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Antidepressants and their metabolites in municipal wastewater, and downstream exposure in an urban watershed

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Abstract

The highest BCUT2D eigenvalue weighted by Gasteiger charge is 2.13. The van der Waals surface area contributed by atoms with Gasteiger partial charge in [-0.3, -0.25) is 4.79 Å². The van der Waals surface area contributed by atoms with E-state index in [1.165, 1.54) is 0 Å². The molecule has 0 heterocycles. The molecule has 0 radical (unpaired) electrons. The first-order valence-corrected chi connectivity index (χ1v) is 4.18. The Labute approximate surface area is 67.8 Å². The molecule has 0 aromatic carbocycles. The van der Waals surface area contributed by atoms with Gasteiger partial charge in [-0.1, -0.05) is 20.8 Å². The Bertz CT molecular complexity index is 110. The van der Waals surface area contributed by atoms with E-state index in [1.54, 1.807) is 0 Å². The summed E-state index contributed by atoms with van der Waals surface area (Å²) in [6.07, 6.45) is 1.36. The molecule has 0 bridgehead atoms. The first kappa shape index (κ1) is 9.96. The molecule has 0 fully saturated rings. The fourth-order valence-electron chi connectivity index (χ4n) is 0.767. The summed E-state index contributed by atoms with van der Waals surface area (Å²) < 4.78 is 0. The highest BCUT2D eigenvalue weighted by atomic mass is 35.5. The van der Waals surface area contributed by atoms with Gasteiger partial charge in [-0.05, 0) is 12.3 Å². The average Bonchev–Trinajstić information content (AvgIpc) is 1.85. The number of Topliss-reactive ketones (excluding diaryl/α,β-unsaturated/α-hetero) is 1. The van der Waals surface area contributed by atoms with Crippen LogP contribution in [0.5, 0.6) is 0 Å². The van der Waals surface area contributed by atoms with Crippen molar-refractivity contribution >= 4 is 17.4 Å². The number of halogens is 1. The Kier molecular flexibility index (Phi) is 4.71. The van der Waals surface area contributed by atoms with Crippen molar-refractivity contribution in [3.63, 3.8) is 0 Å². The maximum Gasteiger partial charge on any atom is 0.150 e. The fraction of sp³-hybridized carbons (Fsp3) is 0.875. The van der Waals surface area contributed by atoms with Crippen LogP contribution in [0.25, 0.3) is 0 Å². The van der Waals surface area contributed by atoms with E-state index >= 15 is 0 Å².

Antidepressants are a widely prescribed group of pharmaceuticals that can be biotransformed in humans to biologically active metabolites. In the present study, the distribution of six antidepressants (venlafaxine, bupropion, fluoxetine, sertraline, citalopram, and paroxetine) and five of their metabolites was determined in a municipal wastewater treatment plant (WWTP) and at sites downstream of two WWTPs in the Grand River watershed in southern Ontario, Canada. Fathead minnows (Pimephales promelas) caged in the Grand River downstream of a WWTP were also evaluated for accumulated antidepressants. Finally, drinking water was analyzed from a treatment plant that takes its water from the Grand River 17 km downstream of a WWTP. In municipal wastewater, the antidepressant compounds present in the highest concentrations (i.e., >0.5 µg/L) were venlafaxine and its two demethylation products, O- and N-desmethyl venlafaxine. Removal rates of the target analytes in a WWTP were approximately 40%. These compounds persisted in river water samples collected at sites up to several kilometers downstream of discharges from WWTPs. Venlafaxine, citalopram, and sertraline, and demethylated metabolites were detected in fathead minnows caged 10 m below the discharge from a WWTP, but concentrations were all <7 µg/kg wet weight. Venlafaxine and bupropion were detected at very low (<0.005 µg/L) concentrations in untreated drinking water, but these compounds were not detected in treated drinking water. The present study illustrates that data are needed on the distribution in the aquatic environment of both the parent compound and the biologically active metabolites of pharmaceuticals. Environ. Toxicol. Chem. 2010;29:79–89. © 2009 SETAC

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